supposedly espousing Nazi ideals – while
attempting, but failing to keep his favoring
of Caracciola under wraps.
Had Mercedes-Benz bothered to
persuade Bernd Rosemeyer to join it from
rival Auto Union, and perhaps adopted
some of the latter’s futuristic methods
and more enlightened practices, a great
team might have become even greater.
But then again, it might not.
The bottom line is that being the best
team at any given time has been deemed
preferable to being a superteam.
Mercedes proved that as long ago as
1914. Its regimented, fastidiously prepared
squad and relatively conservative car
defeated the era’s fastest driver, the
mercurial Georges Boillot, in the Peugeot
that finalized the sport’s basic design
architecture – four inclined valves per
cylinder actuated by twin overhead cams,
plus four-wheel brakes – to score a
memorable 1- 2-3 in the French GP at Lyon.
When mercurial Colin Chapman signed,
at Ford’s behest, Graham Hill, a genuine
contender for second-best, as Clark’s
teammate and allied them to the
integrated Type 49 design and its new
and exclusive DFV engine… journeyman
Denny Hulme won the 1967 title driving
a Brabham powered by a two-valve
engine based on a stock block.
And in 1968, when Chapman became
the first to add overtly commercial
sponsorship to the GP mix, fate decreed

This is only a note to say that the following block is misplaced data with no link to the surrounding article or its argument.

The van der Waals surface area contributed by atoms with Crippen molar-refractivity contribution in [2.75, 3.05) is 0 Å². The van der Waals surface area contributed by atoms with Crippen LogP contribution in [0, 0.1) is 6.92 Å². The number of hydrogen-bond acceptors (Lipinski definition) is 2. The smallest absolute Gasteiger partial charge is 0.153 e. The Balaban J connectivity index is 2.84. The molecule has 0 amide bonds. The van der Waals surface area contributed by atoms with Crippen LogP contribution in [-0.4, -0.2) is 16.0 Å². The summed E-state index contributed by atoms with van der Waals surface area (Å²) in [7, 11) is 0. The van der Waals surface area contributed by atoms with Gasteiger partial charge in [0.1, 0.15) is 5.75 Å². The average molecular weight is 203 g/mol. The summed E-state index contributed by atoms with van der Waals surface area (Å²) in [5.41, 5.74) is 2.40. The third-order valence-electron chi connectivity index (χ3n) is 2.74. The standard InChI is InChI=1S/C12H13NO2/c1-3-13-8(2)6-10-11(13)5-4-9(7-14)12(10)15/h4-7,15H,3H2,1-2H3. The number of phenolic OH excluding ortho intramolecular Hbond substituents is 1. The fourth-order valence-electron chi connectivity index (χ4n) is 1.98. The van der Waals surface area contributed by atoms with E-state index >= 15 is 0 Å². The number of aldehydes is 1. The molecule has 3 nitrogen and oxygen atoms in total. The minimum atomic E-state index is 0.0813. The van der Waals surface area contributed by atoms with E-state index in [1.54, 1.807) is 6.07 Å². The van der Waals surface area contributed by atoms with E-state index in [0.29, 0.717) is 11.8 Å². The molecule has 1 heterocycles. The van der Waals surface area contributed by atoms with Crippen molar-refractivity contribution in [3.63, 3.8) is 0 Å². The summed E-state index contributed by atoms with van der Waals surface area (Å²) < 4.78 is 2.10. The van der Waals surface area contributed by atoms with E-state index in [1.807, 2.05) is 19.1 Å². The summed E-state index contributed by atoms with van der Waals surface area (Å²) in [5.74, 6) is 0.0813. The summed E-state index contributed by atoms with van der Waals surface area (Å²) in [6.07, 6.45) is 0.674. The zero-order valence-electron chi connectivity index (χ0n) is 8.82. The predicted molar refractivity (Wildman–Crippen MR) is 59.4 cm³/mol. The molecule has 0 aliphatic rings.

that Clark, killed that April in a Formula 2
race at Hockenheim, would forever be
associated with a more innocent age.
Balancing external and internal forces
with each other, and within themselves, is
practically impossible in such a fast-paced
environment. Keeping them balanced for
a worthwhile period amid its inherent
instability to create a superteam is yet
more difficult, as our top three prove…
Yet although they were great friends, there
was no way on God’s green (with a central
yellow stripe) Earth that Stewart wanted
to be Clark’s teammate. For Lotus, number
twos at that time were third-class citizens.
That even the most unified teams are
routinely poisoned by the clashing egos
of necessarily selfish men remains the
sport’s greatest dichotomy. It’s been rare
that the two best of any generation have
been at the same team at the same time.
When Rudolf Caracciola joined
Tazio Nuvolari at Alfa Romeo in 1932
– arguably the first superteam, i.e., the
two best drivers in the best car – his car,
painted German silver rather than Italian
red, stuck out like a sore thumb, and
accusations of favoritism were bandied
back and forth throughout the year.
Alfa Corse withdrew from racing at the
season’s end, seeing no good reason to
beat itself up while allowing competitors
a chance to defeat it.
From 1937 Alfred Neubauer, the first
celebrity team manager, struggled to
keep in order his Mercedes-Benz line-up –
a German aristocrat, a German blue-collar
hero and an Englishman driving for a team
Mercedes’ defeat of Peugeot in the 1914 French
GP (ABOVE, winner Christian Lautenschlager) was
Europe’s last major road race before the start of
the First World War. Racing would resume in 1919.
(ABOVE LEFT) Jackie
Stewart celebrates his
1969 French Grand
Prix victory. A major
factor in the Scot’s
three titles in five
seasons (1969, ’ 71
and ’ 73) was Ken
Tyrrell’s ongoing focus
on his lead driver.
(TOP) The Fiat
805/405 of Carlo
Salamano grinds to
a halt in the 1923
French GP. The car’s
design was way ahead
of the opposition, but
flawed in its execution.
(ABOVE) After a
dominant 1978 season,
Lotus overreached in
’ 79, leaving “copycats”
to reap the rewards.